Why are Punjab Farmers Protesting?
Culture and politics may play a role, but the underlying causes are economic.
Since September 2020, India has been rocked by a massive uprising of farmers. This was the latest in a series of farmer protests that have occurred in India since 2018.
The current uprising has come in response to the Government of India’s introduction of a series of farm acts which seek to increase private sector involvement in the procurement of agricultural crops. Protestors fear these laws will undermine farmers’ bargaining power, expose them to the risk of fluctuating markets, strengthen the position of middlemen and big agribusiness in the food system, and — perhaps the greatest source of unease — erode a long-standing system of government-backed Minimum Support Prices (MSPs).
MSPs are intended to ensure that for a set of agricultural commodities, farmers should be able to obtain a minimum price at government-run procurement markets (mandis). Although officially MSPs are set for some 23 crops, in practice, governments mostly procure at MSP rates for three key crops: wheat, rice, and cotton. Some protestors are concerned the new laws will force farmers who grow these crops to sell their produce in the open market.
The government has repeatedly denied that it is their intention to remove MSPs — and the new laws to not repeal them. But the protests demonstrate the profound concern amongst farmers that these laws mark the beginning of the end for MSPs and a shift towards a more open market system for Indian agriculture.
A Punjabi Vanguard?
Images of the protests show a sea of colourful turbans and long, flowing beards. These are markers of the Sikh religion, whose followers mostly reside in the state of Punjab in India’s northwest. Punjab farmers have widely been described as the vanguard of this wave of protest.
Often described as the ‘breadbasket of India,’ Punjab produces a large share of the country’s grain crops. Discontent amongst its farmers has implications for national food security.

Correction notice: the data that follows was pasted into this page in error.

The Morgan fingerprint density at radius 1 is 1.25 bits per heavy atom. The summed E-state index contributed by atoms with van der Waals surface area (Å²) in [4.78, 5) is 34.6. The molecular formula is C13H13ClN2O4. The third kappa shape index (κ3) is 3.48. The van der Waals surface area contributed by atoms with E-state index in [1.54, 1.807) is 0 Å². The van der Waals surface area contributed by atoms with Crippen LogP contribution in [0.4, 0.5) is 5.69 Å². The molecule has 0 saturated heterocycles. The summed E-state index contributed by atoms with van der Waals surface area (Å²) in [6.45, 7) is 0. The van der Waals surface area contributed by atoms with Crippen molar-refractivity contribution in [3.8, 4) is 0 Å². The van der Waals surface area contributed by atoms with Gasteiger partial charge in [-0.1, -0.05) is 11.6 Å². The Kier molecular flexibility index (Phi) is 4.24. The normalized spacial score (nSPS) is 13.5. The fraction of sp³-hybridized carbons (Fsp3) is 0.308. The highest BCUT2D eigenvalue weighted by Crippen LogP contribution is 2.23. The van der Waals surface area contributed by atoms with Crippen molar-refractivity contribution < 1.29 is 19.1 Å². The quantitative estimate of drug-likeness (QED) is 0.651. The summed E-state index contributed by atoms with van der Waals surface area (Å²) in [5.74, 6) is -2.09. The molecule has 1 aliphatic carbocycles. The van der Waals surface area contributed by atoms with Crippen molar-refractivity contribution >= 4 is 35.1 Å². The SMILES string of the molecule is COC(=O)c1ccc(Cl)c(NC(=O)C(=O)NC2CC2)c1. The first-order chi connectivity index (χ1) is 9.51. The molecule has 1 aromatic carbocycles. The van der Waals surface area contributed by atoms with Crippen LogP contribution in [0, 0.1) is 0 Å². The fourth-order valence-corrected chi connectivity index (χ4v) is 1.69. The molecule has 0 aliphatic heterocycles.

Yet, Punjab’s farmers have a long history of engaging in commercial agriculture, extending back at least as far as the Green Revolution of the 1960s and 70s. It might then, at first glance, be surprising that they should be the most virulent opponents to market-oriented agricultural reforms. Surely they might see potential opportunities for agricultural entrepreneurship in the new farm acts? Wouldn’t one expect to see farmers from poorer states, facing greater economic precarity, to be more vocal amongst protestors?
So why are Punjabis so strongly represented in the current wave of farmers’ agitations?
Cultural and political factors.
I posed this question to a friend from Punjab. He began by outlining a common trope: Punjab has a rich history of opposing oppression, extending back to the Sikh wars against the Mughal Empire and evident in anti-colonial figures like Bhagat Singh.
Sikhism preaches radical equality and this, my friend suggested, provides a keen sense of social justice. This is a view echoed by some media commentators who, similarly, have suggested that tenets of the Sikh religion — such as its emphasis on the dignity of labour — have led Sikh Punjabis to take up the farmers’ cause and rise to leadership positions within the current agitations (for examples of this view, see here, and here).
I find such appeals to culture unpersuasive. Members of almost any ethnic group can refer to events and heroes from their glorious past to explain their supposed valour. And almost all religions resonate in some way with discourses of social justice (even if, in Sikhism, the emphasis on social justice is perhaps more explicit).
Furthermore, if it were an innate cultural trait of Punjabis — or a religious trait of Sikhs — to oppose injustice against farmers, why were Punjabis not so prominent in previous farmer agitations?
My friend then offered a somewhat more compelling explanation: politics.